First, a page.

Saturday, September 11, 2004
Let's Do Lunch
It was one of those small awakenings.
It had been a chaotic morning in the clinic. Charts and lab reports and patients were everywhere. The exam rooms were full, and the waiting room was boiling up toward insurrection level. I'd been rushing about like a madwoman. Was I wrong, or were the day's patients even more inarticulate than usual ? First there had been the 90 something woman who'd signed in with a "sore mouth" who suddenly was describing waking at four AM with burning chest pain that radiated to her arms. OK. Swell. Cardiac work up. No problem.
Then there was the dizzy man.
Tell me about your dizziness, sir.
Well, I was sitting there, and, well, suddenly I felt, uh, you know, dizzy.
What did the dizziness feel like ?
Umm, well, my head, uh, it was really, really -- dizzy !
Can you describe the dizziness ?
Uhh, it was, you know, uhhhh, I was in the kitchen and I'd just had my cuppa coffee, and I was talking to my wife, and all of a sudden I, well, it was sort of like I suddenly got really, really ... dizzy.
I found myself pacing back and forth in my office eating lunch.
But it was less "eating lunch" as the civilized world construes it than trying to see how fast I could push a jam sandwich into my mouth. I was chewing the first quarter, wondering how few chews I could get away with before I could swallow and push the next quarter in. Without needing a Heimlich. Chew, damn you, chew ! I admonished my jaws, impatient, grinding, gulping, reaching for the other half sandwich, pacing all the while. Crumbs sluiced down my white lab coat. A red dollop of strawberry jam clung to the corner of my mouth. Still chewing, I wiped it away with the back of my hand. I pushed the third, then the fourth quarter in.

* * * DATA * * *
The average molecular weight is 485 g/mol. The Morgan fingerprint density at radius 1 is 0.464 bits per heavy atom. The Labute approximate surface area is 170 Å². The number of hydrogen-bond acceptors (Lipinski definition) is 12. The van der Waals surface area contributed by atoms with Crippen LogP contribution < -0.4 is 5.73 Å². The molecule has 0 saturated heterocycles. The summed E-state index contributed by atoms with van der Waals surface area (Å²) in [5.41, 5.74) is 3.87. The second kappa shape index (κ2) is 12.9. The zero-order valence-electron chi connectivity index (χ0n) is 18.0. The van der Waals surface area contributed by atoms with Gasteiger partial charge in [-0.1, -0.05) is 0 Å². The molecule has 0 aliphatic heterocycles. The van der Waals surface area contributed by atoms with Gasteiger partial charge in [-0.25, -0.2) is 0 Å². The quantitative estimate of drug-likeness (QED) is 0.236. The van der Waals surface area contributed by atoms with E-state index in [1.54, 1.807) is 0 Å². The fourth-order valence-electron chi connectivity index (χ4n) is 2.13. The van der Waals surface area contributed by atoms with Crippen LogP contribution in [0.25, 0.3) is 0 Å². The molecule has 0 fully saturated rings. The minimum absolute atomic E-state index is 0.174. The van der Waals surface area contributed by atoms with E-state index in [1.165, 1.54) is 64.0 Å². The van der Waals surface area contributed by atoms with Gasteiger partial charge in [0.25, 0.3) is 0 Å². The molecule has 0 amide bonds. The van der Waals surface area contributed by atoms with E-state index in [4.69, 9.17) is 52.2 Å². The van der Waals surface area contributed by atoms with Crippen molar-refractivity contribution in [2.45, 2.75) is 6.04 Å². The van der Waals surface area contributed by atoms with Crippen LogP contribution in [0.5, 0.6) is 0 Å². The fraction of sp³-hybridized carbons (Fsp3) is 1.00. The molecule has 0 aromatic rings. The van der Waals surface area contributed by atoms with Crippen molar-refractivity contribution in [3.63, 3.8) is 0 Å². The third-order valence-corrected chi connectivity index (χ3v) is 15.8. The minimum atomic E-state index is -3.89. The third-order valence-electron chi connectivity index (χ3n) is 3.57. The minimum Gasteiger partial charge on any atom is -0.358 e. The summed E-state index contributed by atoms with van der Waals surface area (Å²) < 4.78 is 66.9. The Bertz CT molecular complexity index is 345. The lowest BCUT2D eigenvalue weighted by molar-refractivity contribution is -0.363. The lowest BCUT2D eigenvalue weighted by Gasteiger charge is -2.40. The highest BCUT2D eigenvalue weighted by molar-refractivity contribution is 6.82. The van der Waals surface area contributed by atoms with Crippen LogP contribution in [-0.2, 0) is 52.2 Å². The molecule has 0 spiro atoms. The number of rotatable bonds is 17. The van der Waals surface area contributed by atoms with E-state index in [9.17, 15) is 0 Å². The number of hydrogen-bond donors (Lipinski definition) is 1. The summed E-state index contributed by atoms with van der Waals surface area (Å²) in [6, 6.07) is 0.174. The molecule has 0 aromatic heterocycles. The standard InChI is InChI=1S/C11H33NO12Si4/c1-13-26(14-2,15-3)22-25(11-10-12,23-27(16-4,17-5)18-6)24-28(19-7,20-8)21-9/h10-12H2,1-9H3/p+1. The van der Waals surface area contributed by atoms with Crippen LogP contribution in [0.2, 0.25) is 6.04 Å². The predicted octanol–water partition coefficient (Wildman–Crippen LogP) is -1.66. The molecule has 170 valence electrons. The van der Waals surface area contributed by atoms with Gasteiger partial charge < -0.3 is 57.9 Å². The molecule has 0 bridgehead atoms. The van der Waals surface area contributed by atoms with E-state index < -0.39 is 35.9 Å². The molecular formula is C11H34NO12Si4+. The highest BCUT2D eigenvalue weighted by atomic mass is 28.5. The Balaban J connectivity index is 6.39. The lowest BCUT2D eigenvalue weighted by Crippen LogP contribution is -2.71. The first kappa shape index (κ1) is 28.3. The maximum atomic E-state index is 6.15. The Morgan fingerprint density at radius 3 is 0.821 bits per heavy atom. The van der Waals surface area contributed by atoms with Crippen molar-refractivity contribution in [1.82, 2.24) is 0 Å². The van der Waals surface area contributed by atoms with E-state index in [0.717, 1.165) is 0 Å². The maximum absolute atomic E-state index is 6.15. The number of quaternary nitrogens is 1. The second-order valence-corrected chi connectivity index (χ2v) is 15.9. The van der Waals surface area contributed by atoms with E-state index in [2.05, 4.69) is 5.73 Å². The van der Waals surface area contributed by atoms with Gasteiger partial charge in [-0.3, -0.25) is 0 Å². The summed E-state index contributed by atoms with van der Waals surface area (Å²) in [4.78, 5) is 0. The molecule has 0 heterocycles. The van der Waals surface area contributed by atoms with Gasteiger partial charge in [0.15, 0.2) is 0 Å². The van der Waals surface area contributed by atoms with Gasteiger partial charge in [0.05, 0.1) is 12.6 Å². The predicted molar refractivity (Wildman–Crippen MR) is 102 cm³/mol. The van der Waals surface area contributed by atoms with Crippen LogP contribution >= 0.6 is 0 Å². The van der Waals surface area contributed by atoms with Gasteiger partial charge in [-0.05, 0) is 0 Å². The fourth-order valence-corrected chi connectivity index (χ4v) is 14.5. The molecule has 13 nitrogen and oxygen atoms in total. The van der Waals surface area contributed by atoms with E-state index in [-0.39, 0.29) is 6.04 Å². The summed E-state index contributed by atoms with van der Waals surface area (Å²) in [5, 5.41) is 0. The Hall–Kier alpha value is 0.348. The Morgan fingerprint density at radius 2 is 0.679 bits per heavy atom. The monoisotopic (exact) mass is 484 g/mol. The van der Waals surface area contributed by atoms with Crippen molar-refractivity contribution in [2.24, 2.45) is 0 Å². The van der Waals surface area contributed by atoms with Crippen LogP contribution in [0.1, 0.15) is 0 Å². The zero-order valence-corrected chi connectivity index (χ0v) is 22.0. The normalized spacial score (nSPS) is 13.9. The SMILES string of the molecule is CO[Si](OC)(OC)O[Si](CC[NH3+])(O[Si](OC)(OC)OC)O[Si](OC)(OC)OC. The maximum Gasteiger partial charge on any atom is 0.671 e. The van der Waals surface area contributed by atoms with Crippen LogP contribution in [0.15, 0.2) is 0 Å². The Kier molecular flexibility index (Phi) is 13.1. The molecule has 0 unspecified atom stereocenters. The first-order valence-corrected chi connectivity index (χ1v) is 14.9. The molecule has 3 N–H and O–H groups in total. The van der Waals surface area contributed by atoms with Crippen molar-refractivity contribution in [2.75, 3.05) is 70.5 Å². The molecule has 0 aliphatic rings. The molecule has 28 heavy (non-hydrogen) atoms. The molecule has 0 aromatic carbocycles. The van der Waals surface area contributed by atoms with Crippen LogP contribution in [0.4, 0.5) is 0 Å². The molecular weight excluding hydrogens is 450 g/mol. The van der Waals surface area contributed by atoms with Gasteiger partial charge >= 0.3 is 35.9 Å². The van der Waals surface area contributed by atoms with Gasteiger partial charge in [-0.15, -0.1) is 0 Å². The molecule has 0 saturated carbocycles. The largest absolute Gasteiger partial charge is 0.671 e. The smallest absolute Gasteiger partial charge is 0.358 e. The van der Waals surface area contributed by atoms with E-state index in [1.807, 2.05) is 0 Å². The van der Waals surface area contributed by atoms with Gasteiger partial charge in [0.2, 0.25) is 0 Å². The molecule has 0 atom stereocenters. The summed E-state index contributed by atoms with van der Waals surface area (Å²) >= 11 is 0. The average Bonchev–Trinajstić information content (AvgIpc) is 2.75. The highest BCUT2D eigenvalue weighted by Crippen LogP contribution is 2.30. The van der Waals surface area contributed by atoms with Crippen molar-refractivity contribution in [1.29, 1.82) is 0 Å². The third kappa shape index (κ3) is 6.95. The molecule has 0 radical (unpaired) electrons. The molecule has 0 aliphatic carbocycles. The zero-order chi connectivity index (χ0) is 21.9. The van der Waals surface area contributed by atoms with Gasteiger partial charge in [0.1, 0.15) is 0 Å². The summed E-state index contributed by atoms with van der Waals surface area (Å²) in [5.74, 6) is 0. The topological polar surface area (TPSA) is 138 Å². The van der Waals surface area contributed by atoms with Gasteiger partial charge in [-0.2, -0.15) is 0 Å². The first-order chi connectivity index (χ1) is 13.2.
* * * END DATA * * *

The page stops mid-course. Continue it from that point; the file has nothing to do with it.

I'd pounded down that sucker in under a minute, I'm sure. I was a veritable eating machine.
Suddenly I had an insight. A disgusting one. I'd put that sandwich away as if I were in an eating contest. I thought of voracious fairground contestants pushing hot dog after hot dog into their mouths, or rooting, face down, in a bluberry pie. I'd always stared at films of such events with a mixture of revulsion and fascination.
The only difference was that I had no more strawberry jam sandwiches. If there'd been a pile of them on my desk would I have, like an insatiable automaton, kept shoveling them in ?
The thought made me dizzy. As in spinning -- we're talking true vertigo, doc -- on the edge of a sheer cliff.
I sat down and took a breath.
I remember once thinking, after a similar lightning lunch, that it would be much more efficient simply to have a large-bore feeding tube hitched up directly to my stomach. Right through the abdominal wall. Bypass the mouth totally. I could probably inject a blenderized jam sandwich through one of those things in 10 seconds, tops. While talking on the phone and signing lab reports.
Something was seriously out of balance. And it wasn't just the dizzy man.